A recumbent trip through the Alps

Part 3: From Mittelland (Switzerland)  to the Black Forest (Germany)

Day 22, Argentière-Glion (87 km) 

Col des Montets (1461 m) h:426 l:11,9 km avg 3.6% max 6% 

I start the day with the Col des Montets, climbing right from the campsite. Although there are some steep sections, the climb isn't too difficult. From the pass I enjoy the views of the snow capped peaks of the Mont Blanc range. After a quick descent I pass the Swiss border, from where I leave the highway and start a short climb to Finhaut, a winter sports resort. 

The "Touristische Velokarte Schweiz" shows me an attractive alternative bike route to avoid the busy highway over the Col de la Forclaz: a narrow steep mountain road from Finhaut to Salvan. The same route is indicated as a hiking trail on my Michelin map... Just before I enter Finhaut, I turn left up the narrow, rough road. Although the road actually is a hiking trail, the first part is flat and accessible by bike. From the trail I have a gorgeous view of the valley, lying deep below. Not far from the vista an extremely steep descent follows. The quality of the road starts to deteriorate. Slowly I descend on the rocky trail, paved with stones as big as fists. At some sections near the sharp hairpins, too steep and too dangerous to cycle, I have to walk down. 
Going down, I find the trail still manageable but I seriously doubt if I'd recommend this route when heading the other way uphill. I can't imagine someone being able to cycle all the way up here, even on a loaded mountain bike! 

With overheated rims I enter civilization again, the trail has now improved and beyond the Gorges du Triège is even paved. A long descent follows until it reaches the bottom of the Rhône valley, where I pick up the bicycle trail along the river in Martigny. In order to avoid carrying my bike again on and off the stairs of a footbridge, I don't cycle the whole bike path down to Villeneuve and cross the Rhône near Chessel.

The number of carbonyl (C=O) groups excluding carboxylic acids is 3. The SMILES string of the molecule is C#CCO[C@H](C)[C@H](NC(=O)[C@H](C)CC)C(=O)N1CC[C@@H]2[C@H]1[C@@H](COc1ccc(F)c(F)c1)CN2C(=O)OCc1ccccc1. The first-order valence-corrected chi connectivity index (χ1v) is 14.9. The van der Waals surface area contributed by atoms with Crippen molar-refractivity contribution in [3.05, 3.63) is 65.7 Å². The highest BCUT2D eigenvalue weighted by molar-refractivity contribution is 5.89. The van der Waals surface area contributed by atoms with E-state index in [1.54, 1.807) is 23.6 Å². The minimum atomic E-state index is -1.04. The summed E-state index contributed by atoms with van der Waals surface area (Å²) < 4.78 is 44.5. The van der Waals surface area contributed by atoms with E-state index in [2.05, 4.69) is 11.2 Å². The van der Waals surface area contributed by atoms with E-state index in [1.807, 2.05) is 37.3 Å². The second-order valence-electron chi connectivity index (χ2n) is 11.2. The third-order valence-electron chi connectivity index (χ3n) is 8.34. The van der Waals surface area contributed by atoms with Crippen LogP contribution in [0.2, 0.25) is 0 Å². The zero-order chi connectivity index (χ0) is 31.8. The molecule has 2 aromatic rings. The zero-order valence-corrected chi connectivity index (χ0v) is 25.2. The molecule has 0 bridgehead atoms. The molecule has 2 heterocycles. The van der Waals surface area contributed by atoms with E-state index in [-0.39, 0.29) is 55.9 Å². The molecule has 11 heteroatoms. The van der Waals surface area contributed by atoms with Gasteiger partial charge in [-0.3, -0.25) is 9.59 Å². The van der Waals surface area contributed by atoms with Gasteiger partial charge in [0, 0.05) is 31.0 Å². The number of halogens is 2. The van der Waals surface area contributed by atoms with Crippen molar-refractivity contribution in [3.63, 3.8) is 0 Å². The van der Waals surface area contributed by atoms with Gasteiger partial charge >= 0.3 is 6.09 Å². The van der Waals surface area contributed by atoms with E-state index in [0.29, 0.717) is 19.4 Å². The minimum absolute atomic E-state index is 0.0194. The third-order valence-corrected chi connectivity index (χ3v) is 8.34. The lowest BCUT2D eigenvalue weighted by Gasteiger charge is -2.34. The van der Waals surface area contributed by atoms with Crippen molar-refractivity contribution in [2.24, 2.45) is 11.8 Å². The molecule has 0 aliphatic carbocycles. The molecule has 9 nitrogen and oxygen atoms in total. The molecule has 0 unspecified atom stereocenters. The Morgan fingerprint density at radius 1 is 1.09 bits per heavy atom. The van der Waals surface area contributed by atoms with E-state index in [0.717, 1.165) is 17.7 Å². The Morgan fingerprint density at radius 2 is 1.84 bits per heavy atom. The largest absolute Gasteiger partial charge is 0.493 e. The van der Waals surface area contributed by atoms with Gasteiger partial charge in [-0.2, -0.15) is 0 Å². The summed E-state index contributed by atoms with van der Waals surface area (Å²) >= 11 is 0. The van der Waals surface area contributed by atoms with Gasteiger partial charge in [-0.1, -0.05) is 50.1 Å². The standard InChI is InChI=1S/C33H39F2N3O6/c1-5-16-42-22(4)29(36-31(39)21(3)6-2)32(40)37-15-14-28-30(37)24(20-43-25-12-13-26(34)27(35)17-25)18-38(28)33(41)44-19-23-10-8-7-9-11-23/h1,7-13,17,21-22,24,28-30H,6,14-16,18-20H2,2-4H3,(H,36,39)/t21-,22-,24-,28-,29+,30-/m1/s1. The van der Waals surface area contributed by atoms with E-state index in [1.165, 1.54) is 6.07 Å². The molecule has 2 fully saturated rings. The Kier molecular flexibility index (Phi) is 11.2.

In Montreux I make a call to Glion. Alas, nobody is home yet. I make another call to Michel, who assures me his parents will be returning home from their trip today. I'd like to return the camera that I've borrowed, so I decide to go all the way up to Glion. This time I opt for the train, instead of climbing the steep "wall of Glion" by bicycle. From the train station of Glion it is still one kilometre of suffering, but in a very low gear I manage to cycle to the villa. I settle myself down on the balcony, waiting for the family to arrive. After sunset nobody has arrived yet, so I decide to spend the night on the balcony. I roll out my Thermarest and hit the sack. The temperatures at night are still pleasant and the views of Lake Geneva magnificent. I consider this quiet 'campsite' far better than most of the crowded French campgrounds I've stayed at during the past days. The only thing that is missing here is a nice hot shower, but oh well... 

View of the Lake from the balcony  

Day 23, Glion-Montreux-Glion (8 km walking) 

The next morning I'm not sure whether I shall continue my bike trip or wait for a while. After buying fresh bread from the bakery in the village, a few stairs down the mountain, I make instant coffee on my stove. Finally I decide to visit Montreux. Countless are the steps and 45 minutes later I enter the fashionable city. I explore the shopping district, buy some groceries and stroll around the boulevard, nicely decorated with sub-tropical flowers. 

About 4 PM I return to Glion, many steps up. Soon after I've settled down on the balcony, I see a car driving up the private road. My friends have just returned from the Black Forest, where they decided to stay one day longer. We exchange our holiday experiences and I'm invited to stay for the weekend. 

Day 24 (rest day) 

Just relaxing from the exhausting trip, cleaning the bike, doing my laundry etc. In the National Geographic I read an extensive trip report of a cycle trip through Australia. In the evening we have a BBQ on the terrace.